The Design of Sparse Antenna Array by Lianlin Li, Wenji zhang and Fang Li. The abstract reads:
The aim of antenna array synthesis is to achieve a desired radiation pattern with the minimum number of antenna elements. In this paper the antenna synthesis problem is studied from a totally new perspective. One of the key principles of compressive sensing is that the signal to be sensed should be sparse or compressible. This coincides with the requirement of minimum number of element in the antenna array synthesis problem. In this paper the antenna element of the array can be efficiently reduced via compressive sensing, which shows a great improvement to the existing antenna synthesis method. Moreover, the desired radiation pattern can be achieved in a very computation time which is even shorter than the existing method. Numerical examples are presented to show the high efficiency of the proposed method.
They use the Bayesian Compressive Sensing toolbox to produce this new antenna design, this is great.
And then the second paper entitled: Identification of Matrices having a Sparse Representation by Gotz E. Pfander, Holger Rauhut, Jared Tanner. The abstract reads:
We consider the problem of recovering a matrix from its action on a known vector in the setting where the matrix can be represented efficiently in a known matrix dictionary. Connections with sparse signal recovery allows for the use of efficient reconstruction techniques such as Basis Pursuit. Of particular interest is the dictionary of time-frequency shift matrices and its role for channel estimation and identification in communications engineering. We present recovery results for Basis Pursuit with the time-frequency shift dictionary and various dictionaries of random matrices.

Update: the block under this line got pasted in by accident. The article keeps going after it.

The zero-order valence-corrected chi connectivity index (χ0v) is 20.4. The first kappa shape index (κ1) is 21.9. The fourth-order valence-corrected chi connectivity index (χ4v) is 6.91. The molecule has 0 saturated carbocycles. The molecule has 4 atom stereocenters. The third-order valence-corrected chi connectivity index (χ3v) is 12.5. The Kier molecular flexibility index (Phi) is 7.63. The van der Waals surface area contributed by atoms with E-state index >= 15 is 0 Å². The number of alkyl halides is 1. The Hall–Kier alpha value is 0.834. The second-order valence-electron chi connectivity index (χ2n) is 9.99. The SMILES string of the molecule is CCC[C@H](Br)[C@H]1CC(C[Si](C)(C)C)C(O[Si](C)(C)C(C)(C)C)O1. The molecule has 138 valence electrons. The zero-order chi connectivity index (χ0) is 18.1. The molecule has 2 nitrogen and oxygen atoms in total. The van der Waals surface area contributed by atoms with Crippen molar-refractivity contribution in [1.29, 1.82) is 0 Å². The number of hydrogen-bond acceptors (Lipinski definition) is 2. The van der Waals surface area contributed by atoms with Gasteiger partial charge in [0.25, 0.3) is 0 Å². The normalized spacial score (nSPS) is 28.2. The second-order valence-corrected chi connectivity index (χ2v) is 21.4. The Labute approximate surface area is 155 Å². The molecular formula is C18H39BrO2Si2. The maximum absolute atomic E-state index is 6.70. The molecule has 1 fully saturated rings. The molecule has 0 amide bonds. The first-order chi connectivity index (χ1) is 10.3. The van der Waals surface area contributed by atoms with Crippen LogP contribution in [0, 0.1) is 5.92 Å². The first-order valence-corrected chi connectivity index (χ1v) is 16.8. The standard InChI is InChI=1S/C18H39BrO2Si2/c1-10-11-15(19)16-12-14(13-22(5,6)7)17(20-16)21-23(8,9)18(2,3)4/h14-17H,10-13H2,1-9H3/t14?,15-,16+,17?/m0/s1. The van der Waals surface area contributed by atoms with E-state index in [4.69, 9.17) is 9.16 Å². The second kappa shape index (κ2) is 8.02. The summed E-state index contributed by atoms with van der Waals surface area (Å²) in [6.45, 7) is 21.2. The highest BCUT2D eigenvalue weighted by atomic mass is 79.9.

Petros Boufounos has made available the presentations he has made so far on the subject of CS:
I think I have covered all of them before. The Rice repository also has new papers and a presentation. Out of the ones I have not covered:
On a different note, John Hawks reflects on the recent publication of two people's genome in Nature and finishes his entry with:
In the meantime, of course population genomics is what we're all about here in the Hawks lab. Single-locus genetics has gone the way of the dodo. Er...I suppose if you study dodos, you'd better go whole-genome with them, too. My only question: exactly how much hard drive space am I expected to have, if I'm going to deal with 100,000 genomes?
How about random projections ?
Finally, I am told by some readers that the following websites are not reachable in some parts of the world:
Very recently, blogger.com and therefore this blog were not available in Turkey for a while. I had a similar problem a while back because I sometimes use an ISP with a weird sounding name and some sites are blocking it by default. The only ways around that problem are:
If you continue on having problems reaching these pages, please let me know.
- to complain to the site owner (but in my case, I have no power on either blogger nor googlepages)
- use a different ISP, or
- use anonymous proxies like the one mentioned in the Tor Project.
In the meantime, you can send your name in orbit.